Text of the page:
The Trump administration, thwarted in several attempts to repeal the Affordable Care Act, notably shifted tone Wednesday, opening the door for a bipartisan plan to "fix" the law.
The change came even as a fight escalated between President Trump and Senate Majority Leader Mitch McConnell (R-Ky.) over who is to blame for the Republican Party's failure to repeal Obamacare.
"Both folks in the House and the Senate, on both sides of the aisle frankly, have said that Obamacare doesn't work, and it needs to be either repealed or fixed," Health and Human Services Secretary Tom Price said on the Fox News program "Fox & Friends." "So the onus is on Congress," he said.
Talk of fixing the law is new for most Republicans. Price and President Trump have long focused only on repealing or replacing it.
The Republican-controlled Congress, despite seven years of campaign promises, has been unable to come up with a repeal plan that can pass both chambers. And Democrats, who see the law as a signature accomplishment for both Obama and their party, have been unwilling to participate in a repeal effort.
Both sides agree that changes are needed to stabilize insurance markets. Large insurers have pulled out of several markets, leaving some consumers with few or no plans from which to choose.
White House Press Secretary Sarah Huckabee Sanders did not back away from Price's wording when asked whether the administration is serious about a plan to fix the law, rather than repeal it.
"We are always looking for best ways to improve and fix the broken Obamacare system," she said in an email.
A spokeswoman for Price, Alleigh Marre, said Price, in his interview, "was characterizing the position of folks in Congress from both sides of the aisle who recognize Obamacare is failing." She did not provide details of which fixes Price would find acceptable.
The shift comes soon after lawmakers intensified their own bipartisan efforts. Last week, Senate Health Committee Chairman Lamar Alexander (R-Tenn.) and Sen. Patty Murray (D-Wash.), the committee's senior Democrat, announced plans to begin working on legislation to stabilize the markets.
Industry officials have said a fix could include at least four components:
Pledging to continue government assistance that the law offers to low- and middle-income consumers to help offset co-payments and deductibles.
Creating a better reinsurance system to protect insurers from big losses in the event they get an unexpected glut of unhealthy and expensive patients.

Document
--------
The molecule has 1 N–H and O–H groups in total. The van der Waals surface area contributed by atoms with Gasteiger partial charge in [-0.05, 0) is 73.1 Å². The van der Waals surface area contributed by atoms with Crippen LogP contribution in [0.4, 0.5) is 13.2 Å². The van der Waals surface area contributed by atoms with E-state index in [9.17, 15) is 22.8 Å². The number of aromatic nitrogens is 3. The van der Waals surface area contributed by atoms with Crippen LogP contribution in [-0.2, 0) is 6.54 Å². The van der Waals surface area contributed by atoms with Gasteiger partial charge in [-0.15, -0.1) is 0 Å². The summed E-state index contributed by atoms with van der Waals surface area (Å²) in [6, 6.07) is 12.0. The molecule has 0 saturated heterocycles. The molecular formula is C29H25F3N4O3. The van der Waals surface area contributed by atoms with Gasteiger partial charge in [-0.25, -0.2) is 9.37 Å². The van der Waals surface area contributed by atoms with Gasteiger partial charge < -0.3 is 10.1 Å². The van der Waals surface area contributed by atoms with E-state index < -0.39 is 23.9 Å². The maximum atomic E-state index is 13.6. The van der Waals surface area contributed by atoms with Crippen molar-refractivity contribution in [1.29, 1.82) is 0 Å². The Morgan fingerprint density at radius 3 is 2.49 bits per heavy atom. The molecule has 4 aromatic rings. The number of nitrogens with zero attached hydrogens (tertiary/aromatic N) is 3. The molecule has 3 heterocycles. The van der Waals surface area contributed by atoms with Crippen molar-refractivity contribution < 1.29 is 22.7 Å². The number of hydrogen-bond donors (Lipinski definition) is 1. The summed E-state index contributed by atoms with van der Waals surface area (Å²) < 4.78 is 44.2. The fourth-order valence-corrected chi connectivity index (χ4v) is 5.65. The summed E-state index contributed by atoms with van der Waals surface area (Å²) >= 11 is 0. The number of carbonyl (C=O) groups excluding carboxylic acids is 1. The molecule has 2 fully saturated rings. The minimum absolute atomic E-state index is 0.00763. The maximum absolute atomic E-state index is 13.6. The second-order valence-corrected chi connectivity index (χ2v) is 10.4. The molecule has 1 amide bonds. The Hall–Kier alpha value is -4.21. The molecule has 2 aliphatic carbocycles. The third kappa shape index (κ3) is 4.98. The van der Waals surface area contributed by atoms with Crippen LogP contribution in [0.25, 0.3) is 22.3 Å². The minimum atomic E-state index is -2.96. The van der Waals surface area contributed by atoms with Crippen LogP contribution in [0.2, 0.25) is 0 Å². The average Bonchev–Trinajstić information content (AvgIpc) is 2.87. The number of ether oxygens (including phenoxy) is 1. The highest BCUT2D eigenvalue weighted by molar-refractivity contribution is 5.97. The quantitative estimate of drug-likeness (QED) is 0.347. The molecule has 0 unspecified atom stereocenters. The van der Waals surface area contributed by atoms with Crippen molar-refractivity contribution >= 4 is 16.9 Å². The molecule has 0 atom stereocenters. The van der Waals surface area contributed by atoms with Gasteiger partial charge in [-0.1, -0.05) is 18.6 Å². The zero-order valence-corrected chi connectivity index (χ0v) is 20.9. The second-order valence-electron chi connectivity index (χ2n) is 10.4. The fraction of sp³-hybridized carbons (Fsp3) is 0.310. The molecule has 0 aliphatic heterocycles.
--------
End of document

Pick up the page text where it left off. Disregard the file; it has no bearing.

Increasing outreach and marketing to persuade younger and healthier people to buy insurance, thereby balancing out expensive claims from older and less healthy customers.
Creating new plans or incentives to lure more insurers to sell plans in rural areas.
Even as talk of bipartisanship increases, Republicans remain concerned about political fallout from their core voters, many of whom may be angered by the failure to repeal the existing law.
Tension over that problem prompted the recent infighting between McConnell and the administration.
McConnell told an audience in his home state Monday that Trump had raised expectations unrealistically, in large part because of his inexperience with legislating.
"Our new president has, of course, not been in this line of work before," McConnell said at a Rotary Club in Florence, Ky. "And I think he had excessive expectations about how quickly things happen in the democratic process."
That elicited a response from Trump, who used his Twitter account during his 17-day stay at his New Jersey golf course to fire back.
"Senator Mitch McConnell said I had 'excessive expectations,' but I don't think so," he wrote. "After 7 years of hearing Repeal & Replace, why not done?"
The public nature of the intra-party fight is unusual. While relations between presidents and congressional leaders from the same party may often be tense, conflicts seldom break out into the open.
But Trump has been increasingly frustrated with what he sees as a lack of support from Republicans in Congress, while lawmakers have grown more concerned that Trump's low standing in the polls and lack of legislative accomplishments could hurt them politically.